SABMiller Stock Upgraded Thanks to Weak Sterling

SABMiller's most recent results revealed tepid growth - but thanks to a weak pound analysts have upgraded the fair value estimate

Philip Gorham 25 July, 2016 | 3:52PM
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Although fourth-quarter earnings were in line with analysts’ forecasts, we are raising our fair value estimate for SABMiller (SAB) to £44 from £42 to account for the depreciation of the pound sterling against the U.S. dollar in recent weeks.

The depreciation of sterling since Brexit could force ABI to raise its cash offer for SABMiller

SABMiller's first-quarter trading update revealed fairly tepid organic growth, weighed down by weak volumes in North America, but as the company enters the homestretch of its acquisition by AB InBev, the benefits to ABI from the deal were clear in the performance of SAB's emerging markets.

We are maintaining our wide moat rating for SABMiller, which is based upon its cost advantage in Africa.

We forecast 4% revenue growth over our five-year forecast period, dragged down by unfavourable foreign-exchange movements in 2016. Organically, we assume top-line growth of around 6%, fairly high for the industry and roughly in line with AmBev, its primary competitor in Latin America, but below the 10% average growth rate over the past five years in the region. 

We believe there is a possibility that the depreciation of the value of sterling since Britain's vote to leave the European Union could force ABI to raise its cash offer for SABMiller.

The assets AB InBev will retain performed quite well in SAB's first quarter, with 5% growth in Latin America and 6% in Africa. Although this represented a slowdown in Africa from the 11% growth posted in the fourth quarter of the last fiscal year, we had anticipated this, given the pullback from South Sudan and geopolitical troubles in Angola, as well as the general economic slowdown in some markets.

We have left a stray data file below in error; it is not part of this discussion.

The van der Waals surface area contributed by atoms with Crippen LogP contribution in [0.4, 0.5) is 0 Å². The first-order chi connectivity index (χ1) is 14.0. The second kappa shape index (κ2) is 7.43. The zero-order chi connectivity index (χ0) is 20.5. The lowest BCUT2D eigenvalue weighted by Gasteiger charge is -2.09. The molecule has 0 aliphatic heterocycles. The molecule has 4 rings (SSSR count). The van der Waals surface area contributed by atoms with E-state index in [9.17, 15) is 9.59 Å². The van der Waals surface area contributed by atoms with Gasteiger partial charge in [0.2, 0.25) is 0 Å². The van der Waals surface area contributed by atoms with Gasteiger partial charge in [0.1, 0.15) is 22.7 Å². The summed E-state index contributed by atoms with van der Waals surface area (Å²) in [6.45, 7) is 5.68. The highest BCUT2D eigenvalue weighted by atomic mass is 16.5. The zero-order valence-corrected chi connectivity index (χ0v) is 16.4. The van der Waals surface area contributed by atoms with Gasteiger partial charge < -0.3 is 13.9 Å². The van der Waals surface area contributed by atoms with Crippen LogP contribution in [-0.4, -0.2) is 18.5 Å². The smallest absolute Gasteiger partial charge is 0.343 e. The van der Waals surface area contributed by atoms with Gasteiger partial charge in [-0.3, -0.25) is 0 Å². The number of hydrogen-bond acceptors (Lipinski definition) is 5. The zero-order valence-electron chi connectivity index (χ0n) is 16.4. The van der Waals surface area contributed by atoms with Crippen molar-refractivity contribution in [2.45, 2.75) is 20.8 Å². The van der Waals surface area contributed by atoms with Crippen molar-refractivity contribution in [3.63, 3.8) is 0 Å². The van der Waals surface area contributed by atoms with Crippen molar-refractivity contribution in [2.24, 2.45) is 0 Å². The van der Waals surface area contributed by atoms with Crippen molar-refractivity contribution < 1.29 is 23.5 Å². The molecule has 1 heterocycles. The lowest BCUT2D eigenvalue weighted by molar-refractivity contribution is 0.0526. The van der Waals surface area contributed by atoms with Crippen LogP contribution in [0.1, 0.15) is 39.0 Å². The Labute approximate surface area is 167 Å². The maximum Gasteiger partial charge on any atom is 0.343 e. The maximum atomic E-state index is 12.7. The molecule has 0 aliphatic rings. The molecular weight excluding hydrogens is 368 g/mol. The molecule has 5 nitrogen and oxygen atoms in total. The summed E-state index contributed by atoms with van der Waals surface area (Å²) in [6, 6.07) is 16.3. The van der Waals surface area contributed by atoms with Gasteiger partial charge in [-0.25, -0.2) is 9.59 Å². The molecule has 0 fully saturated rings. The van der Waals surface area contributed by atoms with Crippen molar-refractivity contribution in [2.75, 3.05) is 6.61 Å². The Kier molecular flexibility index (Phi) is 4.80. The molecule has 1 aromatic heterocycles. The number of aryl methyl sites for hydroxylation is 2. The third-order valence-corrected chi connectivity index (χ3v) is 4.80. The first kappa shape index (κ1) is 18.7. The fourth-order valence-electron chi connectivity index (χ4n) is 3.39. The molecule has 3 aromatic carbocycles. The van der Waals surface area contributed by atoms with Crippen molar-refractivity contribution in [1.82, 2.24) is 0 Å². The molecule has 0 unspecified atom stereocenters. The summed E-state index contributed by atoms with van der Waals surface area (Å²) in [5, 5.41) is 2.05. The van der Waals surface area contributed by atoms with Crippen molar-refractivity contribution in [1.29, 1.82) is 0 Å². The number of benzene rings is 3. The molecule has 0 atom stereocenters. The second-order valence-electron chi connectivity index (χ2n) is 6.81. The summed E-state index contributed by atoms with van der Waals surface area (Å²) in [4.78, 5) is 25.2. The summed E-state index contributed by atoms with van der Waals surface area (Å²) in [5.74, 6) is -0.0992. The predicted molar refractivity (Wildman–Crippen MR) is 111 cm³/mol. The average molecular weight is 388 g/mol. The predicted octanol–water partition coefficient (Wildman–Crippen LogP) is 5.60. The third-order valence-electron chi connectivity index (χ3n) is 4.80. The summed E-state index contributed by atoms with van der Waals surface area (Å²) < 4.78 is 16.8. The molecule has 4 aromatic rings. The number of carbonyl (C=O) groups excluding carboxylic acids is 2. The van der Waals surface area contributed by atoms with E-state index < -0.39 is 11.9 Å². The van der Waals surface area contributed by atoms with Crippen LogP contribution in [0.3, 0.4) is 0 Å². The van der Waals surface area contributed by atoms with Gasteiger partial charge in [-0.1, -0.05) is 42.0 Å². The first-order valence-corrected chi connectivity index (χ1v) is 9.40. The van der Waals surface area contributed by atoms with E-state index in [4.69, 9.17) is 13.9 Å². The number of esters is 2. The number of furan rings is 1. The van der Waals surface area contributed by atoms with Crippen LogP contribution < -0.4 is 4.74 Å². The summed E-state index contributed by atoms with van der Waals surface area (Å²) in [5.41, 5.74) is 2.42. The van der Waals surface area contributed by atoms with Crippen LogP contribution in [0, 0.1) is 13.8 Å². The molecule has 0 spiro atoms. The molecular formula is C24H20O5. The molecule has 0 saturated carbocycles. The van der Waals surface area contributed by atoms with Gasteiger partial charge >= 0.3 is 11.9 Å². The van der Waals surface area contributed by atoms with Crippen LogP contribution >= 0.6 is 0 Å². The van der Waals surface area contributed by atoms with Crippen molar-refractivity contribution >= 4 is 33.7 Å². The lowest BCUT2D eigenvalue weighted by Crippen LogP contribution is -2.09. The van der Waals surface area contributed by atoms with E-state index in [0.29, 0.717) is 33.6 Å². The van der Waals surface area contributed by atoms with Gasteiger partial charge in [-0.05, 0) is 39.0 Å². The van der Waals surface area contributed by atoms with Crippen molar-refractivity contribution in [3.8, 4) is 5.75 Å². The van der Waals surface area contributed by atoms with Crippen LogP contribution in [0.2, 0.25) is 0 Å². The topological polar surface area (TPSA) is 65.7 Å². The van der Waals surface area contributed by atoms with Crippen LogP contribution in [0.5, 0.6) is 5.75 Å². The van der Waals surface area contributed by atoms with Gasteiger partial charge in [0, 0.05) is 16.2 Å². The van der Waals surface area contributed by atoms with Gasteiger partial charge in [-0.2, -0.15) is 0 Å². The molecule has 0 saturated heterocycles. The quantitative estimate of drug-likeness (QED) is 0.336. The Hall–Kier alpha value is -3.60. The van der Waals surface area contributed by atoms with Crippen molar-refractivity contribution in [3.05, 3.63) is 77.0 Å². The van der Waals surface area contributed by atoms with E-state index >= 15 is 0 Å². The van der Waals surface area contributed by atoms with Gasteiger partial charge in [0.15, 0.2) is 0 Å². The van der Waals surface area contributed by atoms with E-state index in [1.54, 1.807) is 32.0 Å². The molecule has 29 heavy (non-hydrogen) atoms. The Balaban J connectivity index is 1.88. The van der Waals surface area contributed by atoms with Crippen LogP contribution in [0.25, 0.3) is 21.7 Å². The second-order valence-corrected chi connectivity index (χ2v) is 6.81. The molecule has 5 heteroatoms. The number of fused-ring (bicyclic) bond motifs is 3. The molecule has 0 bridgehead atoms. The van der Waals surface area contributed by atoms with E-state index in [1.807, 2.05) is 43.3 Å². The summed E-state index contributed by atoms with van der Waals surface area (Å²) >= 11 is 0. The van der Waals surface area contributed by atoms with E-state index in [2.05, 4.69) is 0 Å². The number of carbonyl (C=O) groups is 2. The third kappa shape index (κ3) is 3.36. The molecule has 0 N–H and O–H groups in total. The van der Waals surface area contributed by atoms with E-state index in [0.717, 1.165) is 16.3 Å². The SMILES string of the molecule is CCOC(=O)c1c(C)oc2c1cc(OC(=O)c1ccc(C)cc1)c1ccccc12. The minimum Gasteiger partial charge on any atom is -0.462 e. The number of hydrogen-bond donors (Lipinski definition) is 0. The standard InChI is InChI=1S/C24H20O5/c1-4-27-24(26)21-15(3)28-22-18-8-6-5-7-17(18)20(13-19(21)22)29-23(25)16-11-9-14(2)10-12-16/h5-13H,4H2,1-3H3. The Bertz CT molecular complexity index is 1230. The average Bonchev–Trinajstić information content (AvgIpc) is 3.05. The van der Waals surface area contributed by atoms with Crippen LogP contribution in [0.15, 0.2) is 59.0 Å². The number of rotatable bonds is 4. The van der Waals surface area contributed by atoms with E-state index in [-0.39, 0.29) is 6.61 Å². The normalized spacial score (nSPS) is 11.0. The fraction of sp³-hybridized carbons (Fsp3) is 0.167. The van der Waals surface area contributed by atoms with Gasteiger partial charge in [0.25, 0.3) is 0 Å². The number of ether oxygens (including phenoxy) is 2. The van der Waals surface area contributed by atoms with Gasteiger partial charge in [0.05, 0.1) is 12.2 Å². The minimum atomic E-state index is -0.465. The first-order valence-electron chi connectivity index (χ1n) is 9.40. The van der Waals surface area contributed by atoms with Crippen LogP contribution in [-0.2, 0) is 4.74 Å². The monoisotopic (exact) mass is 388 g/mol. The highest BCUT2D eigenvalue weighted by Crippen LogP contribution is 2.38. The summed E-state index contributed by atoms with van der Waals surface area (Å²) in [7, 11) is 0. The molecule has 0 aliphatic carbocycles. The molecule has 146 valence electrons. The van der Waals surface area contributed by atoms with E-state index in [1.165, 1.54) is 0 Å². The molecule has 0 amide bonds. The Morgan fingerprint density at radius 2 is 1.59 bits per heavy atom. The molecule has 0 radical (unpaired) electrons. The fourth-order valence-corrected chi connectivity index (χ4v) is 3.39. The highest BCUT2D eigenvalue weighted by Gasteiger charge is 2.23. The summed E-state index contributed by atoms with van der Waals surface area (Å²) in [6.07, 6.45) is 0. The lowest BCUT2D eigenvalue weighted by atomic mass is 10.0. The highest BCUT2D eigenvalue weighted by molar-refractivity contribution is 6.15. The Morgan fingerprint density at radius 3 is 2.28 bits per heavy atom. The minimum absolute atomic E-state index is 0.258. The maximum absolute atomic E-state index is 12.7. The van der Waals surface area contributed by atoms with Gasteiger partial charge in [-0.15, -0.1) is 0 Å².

Emerging Markets Fuel Growth Despite Slowdown

Materially, however, all of the growth was driven by price/mix, and only in Latin America did beverage volume grow, by a modest 1% year over year. We think this is due to cyclical pressures linked to the emerging-market slowdown, and we believe Africa, in particular, offers a long-term growth runway that will help to reignite AB InBev's sluggish top-line growth. The contrast between mature developed markets and emerging markets was clear in SABMiller's results, with North America down 3%. 

The acquisition moved a step closer yesterday with the approval from the U.S. regulator. At this stage, antitrust approval must still be confirmed from China, although we do not expect this to be a barrier given the proposed sale of CR Snow, and asset sales in Eastern Europe. We now expect the deal to close in the fourth quarter of this year.

Over the past several years, SABMiller has been one of the most compelling emerging-markets stories in our consumer defensive coverage universe. It remains a strong business, with a wide moat based on its cost advantage in Africa and an impressive growth profile from its broad emerging-markets presence.

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Philip Gorham  

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